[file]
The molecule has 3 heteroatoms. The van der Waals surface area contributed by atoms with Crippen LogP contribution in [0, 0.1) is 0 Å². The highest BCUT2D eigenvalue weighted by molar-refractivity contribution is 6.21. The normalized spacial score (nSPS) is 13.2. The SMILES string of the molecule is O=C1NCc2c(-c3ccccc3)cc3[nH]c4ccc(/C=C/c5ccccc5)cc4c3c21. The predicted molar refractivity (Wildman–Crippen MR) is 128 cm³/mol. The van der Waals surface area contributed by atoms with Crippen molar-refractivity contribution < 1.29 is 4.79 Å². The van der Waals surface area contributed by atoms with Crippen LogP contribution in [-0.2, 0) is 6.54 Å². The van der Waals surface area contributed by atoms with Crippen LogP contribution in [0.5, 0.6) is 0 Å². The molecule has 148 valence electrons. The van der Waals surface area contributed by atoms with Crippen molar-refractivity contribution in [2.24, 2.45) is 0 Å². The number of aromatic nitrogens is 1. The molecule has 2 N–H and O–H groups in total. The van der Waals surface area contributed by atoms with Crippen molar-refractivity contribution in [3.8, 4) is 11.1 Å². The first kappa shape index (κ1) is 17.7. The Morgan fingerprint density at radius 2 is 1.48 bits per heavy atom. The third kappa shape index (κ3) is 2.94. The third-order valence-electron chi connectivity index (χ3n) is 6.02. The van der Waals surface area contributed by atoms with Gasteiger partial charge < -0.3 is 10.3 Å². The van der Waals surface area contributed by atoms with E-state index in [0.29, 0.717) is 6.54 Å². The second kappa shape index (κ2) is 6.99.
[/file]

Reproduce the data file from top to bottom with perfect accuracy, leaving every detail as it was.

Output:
The molecule has 3 heteroatoms. The van der Waals surface area contributed by atoms with Crippen LogP contribution in [0, 0.1) is 0 Å². The highest BCUT2D eigenvalue weighted by molar-refractivity contribution is 6.21. The normalized spacial score (nSPS) is 13.2. The SMILES string of the molecule is O=C1NCc2c(-c3ccccc3)cc3[nH]c4ccc(/C=C/c5ccccc5)cc4c3c21. The predicted molar refractivity (Wildman–Crippen MR) is 128 cm³/mol. The van der Waals surface area contributed by atoms with Crippen molar-refractivity contribution < 1.29 is 4.79 Å². The van der Waals surface area contributed by atoms with Crippen LogP contribution in [-0.2, 0) is 6.54 Å². The van der Waals surface area contributed by atoms with Crippen LogP contribution in [0.5, 0.6) is 0 Å². The molecule has 148 valence electrons. The van der Waals surface area contributed by atoms with Crippen molar-refractivity contribution in [2.24, 2.45) is 0 Å². The number of aromatic nitrogens is 1. The molecule has 2 N–H and O–H groups in total. The van der Waals surface area contributed by atoms with Crippen molar-refractivity contribution in [3.8, 4) is 11.1 Å². The first kappa shape index (κ1) is 17.7. The Morgan fingerprint density at radius 2 is 1.48 bits per heavy atom. The third kappa shape index (κ3) is 2.94. The third-order valence-electron chi connectivity index (χ3n) is 6.02. The van der Waals surface area contributed by atoms with Gasteiger partial charge < -0.3 is 10.3 Å². The van der Waals surface area contributed by atoms with E-state index in [0.29, 0.717) is 6.54 Å². The second kappa shape index (κ2) is 6.99.